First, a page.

Gordon Ramsay for Churches?

Gordon Ramsay’s television programs improving restaurants or comparing restaurants using relatively simple evaluations for the complexity of a restaurant. What if we really took a similar approach to Church?

My initial thought is that Churches are not just marketable commodity that restaurants put out. So, on the surface such an evaluation may seem to trespass on the holy, but first and foremost what Ramsay’s evaluations portray is an attempt for excellence. This is the very concept of doing all things to the glory of God, working to the glory of God. When it comes to church we have to offer our very best with what we have. 

Primarily what Chef teaches or looks at is good communication. Good food is surely a part of any restaurant, but that cannot cary the weight alone and wont exist without good communication. Here are a few things I’ve noticed in the shows for communication between…

1. … A chef and their kitchen team.

2. … A chef’s team and his market area.

3. … The kitchen crew and the dining area crew.

4. … The dining area crew and manager.

5. … The dining area crew and the customers.

While the cooking matters, more than anything else communication and flexibility make the success of the restaurant. The waiters sell the menu, the managers make sure the waiters take care of the tables, and communicate the quality of the food to the chefs. Everything gets discussed an opened up to improvement. Of course, most of the restaurants don’t change quickly, but a few do a really good job of being transformed. 

What does this mean for a church? First, that communication and willingness to listen and change practices. One of the mistakes churches often make is changing to make themselves into something that is inauthentic to who the church is or fails to match up to the true mission field of the church. As part of the mainline church, we see the over the top success of a few praise and worship churches and we try to imitate them without seeing the vast number of those churches that fail without proper backing.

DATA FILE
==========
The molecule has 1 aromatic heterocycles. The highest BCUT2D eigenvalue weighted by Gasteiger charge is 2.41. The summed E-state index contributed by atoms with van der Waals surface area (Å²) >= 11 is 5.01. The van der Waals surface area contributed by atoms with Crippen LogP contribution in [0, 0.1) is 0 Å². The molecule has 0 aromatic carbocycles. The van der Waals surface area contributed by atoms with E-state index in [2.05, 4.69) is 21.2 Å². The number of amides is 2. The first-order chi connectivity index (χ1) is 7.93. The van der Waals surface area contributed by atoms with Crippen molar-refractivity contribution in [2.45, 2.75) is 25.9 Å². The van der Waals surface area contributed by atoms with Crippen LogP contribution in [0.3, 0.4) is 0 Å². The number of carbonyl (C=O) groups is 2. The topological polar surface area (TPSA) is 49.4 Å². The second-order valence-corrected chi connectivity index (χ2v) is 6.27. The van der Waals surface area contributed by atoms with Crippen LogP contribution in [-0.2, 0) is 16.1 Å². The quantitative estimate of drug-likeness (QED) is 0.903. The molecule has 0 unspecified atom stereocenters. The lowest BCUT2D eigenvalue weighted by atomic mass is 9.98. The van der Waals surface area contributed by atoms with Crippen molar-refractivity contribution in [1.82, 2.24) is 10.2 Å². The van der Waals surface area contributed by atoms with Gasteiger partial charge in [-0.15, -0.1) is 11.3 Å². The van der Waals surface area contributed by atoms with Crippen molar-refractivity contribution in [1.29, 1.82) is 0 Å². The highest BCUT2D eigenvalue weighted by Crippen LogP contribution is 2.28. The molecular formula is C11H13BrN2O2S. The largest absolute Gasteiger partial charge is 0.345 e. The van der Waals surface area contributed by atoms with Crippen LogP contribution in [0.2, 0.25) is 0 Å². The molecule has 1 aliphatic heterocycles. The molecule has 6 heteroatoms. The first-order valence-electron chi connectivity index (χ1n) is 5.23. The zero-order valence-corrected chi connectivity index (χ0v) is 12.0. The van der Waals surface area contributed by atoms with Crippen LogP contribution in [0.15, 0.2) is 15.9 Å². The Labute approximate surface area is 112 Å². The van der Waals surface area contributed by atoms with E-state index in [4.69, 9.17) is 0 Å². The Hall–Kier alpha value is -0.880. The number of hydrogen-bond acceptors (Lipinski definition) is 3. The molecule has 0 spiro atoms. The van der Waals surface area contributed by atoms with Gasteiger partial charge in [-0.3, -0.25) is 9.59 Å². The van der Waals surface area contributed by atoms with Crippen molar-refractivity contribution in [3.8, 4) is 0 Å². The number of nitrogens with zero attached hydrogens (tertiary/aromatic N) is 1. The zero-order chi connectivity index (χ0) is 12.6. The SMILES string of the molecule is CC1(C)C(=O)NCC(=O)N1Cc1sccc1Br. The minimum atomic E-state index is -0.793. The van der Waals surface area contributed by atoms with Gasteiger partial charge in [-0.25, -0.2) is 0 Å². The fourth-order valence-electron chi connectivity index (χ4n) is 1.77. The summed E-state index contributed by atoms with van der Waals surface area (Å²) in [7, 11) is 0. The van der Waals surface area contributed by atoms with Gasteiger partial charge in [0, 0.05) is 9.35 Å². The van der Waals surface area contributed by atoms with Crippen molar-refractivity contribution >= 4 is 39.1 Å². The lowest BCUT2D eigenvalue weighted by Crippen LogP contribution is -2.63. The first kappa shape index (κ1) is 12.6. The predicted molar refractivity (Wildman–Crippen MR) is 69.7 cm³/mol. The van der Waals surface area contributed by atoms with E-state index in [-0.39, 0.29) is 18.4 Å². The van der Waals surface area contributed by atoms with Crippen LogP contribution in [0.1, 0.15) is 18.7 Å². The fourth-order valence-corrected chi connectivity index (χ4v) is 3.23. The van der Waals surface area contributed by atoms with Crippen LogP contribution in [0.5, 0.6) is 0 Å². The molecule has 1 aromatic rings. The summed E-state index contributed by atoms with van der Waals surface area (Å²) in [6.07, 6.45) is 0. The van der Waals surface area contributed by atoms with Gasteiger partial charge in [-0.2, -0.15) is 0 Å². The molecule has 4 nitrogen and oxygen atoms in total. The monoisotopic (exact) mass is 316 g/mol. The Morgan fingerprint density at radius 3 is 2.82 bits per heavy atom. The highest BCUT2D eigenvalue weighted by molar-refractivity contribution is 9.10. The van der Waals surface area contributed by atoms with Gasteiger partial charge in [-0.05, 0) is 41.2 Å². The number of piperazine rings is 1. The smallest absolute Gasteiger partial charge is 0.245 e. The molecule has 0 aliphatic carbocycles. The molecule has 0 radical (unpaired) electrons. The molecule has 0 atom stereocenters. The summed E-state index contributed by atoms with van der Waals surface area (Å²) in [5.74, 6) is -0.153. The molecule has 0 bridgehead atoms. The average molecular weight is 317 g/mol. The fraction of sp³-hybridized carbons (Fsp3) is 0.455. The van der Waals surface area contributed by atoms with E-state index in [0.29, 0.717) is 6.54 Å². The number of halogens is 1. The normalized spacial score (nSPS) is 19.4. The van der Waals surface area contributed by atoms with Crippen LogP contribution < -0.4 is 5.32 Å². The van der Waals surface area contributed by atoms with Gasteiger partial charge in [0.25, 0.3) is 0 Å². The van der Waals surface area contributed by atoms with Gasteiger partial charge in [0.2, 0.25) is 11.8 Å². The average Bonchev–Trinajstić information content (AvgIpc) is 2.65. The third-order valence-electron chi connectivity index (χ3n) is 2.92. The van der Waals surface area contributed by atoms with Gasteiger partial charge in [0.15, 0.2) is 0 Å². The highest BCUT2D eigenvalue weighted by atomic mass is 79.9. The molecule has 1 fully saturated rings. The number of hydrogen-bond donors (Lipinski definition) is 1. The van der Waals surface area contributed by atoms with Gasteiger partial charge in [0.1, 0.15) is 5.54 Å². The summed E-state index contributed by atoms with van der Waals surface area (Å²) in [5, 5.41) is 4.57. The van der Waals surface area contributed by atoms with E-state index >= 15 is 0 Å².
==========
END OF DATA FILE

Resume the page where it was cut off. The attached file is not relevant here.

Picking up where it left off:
The failure is often pretty transparent. We want to build something and have people from outside come. Excitement and willingness to change fall flat because people risk big but not in the right direction. Ramsay’s had several restaurants that simply try too hard or too complex in ways that are not well communicated or well executed. Here Churches do the same, we forget that the fundamental unit of the church is not the congregation or the small group it is the simple friendship between 2 or more people. 

That being said, I think regardless of what type of worship you are doing it has to be done excellently. But that’s not all there is to a church. Using Ramsay as a model, I want to pull out the financial aspect of the church which is important but not the focus of Ramsay’s efforts on restaurants. Our communication focusses on communication between…

1. … Pastor and staff. 

2. … Pastor and teams.

3. … Pastor, teams, and staff with mission field. 

4. … Pastor, teams, and staff with congregation. 

All that said, I have to put my own thoughts in here, and I may need to adjust. So, I think the teams should be broken down between worship, evangelism, discipleship, mission, and administration. These desperately need a reliable format for communication between them. 

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About Sean Smith

Husband, Father, Pastor, Swimmer, Writer, Reader, and attempted Adventurer!
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